The paper starts from the assumptions that firstly we are moving from a hierarchical form of government to a more heterarchical one and secondly that media policy and politics denote some lack of democratic accountability. After outlining the democratic deficit in media policy and politics we review the core literature about media governance in order to outline the main features, which media scholars have identified in their works. We come to the conclusion that the literature about media governance oversimplifies the power structures in the media system by pointing out the importance of interactions, coordination and participation that in fact are no more than a simple consultation.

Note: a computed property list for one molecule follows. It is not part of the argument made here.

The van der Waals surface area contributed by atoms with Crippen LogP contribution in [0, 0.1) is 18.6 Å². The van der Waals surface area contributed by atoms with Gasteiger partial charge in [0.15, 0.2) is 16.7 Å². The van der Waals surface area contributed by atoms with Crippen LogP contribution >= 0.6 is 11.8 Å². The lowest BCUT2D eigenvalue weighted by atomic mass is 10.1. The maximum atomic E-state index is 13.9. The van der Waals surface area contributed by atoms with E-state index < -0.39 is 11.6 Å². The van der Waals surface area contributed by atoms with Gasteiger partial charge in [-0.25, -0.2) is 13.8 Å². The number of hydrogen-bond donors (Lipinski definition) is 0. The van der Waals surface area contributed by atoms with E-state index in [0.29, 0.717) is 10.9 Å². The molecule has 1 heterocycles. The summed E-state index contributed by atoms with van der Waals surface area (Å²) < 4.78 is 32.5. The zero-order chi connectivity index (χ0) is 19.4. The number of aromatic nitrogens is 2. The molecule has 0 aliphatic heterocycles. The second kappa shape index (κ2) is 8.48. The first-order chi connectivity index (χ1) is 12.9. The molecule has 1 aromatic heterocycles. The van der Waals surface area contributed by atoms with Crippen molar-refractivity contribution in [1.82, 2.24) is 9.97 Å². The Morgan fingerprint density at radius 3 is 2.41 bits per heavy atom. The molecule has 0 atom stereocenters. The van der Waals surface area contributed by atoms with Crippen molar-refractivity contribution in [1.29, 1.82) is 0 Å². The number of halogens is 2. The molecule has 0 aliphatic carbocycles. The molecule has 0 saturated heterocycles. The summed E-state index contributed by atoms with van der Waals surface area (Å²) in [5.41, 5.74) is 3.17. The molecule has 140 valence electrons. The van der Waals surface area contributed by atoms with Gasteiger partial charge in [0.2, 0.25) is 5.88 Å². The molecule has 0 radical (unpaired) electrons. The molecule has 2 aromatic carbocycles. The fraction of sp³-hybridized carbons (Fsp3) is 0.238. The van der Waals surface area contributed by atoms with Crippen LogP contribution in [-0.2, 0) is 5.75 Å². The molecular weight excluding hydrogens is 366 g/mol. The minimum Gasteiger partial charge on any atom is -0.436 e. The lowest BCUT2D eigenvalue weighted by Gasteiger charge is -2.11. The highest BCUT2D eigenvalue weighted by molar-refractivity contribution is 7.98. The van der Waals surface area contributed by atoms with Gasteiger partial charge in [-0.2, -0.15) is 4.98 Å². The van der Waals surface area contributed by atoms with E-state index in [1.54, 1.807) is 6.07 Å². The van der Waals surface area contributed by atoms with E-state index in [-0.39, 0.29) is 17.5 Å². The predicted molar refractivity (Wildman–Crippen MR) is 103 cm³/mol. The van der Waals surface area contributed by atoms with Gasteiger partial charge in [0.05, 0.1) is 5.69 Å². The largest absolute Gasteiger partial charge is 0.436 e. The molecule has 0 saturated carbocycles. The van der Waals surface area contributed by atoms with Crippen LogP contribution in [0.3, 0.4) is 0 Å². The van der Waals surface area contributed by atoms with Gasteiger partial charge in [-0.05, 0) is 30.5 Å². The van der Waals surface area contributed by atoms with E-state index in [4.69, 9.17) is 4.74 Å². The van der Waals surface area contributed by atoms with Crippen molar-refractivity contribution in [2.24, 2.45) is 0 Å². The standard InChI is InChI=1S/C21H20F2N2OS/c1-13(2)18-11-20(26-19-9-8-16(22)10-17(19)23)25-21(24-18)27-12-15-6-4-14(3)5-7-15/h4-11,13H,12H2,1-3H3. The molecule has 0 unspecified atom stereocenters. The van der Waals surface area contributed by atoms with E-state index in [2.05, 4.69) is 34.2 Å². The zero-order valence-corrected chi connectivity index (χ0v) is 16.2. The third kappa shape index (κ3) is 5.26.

We thus focus on a participatory conceptualization of governance. From the standpoint of mass mediated communication it is clear that every social group in modern society is a relevant stakeholder that should participate in the definition of the media policy framework, since mass media play a pivotal role by delivering information about important political and social issues. Through a set of interviews with civil society representatives that are participating in advertising regulation authorities in France and the UK we outline the main benefits of involving civil society actors in the decision making process. We conclude with some recommendations about transferring the participatory experience of the two case studies to such media sectors that are vital for the diffusion of political and social information.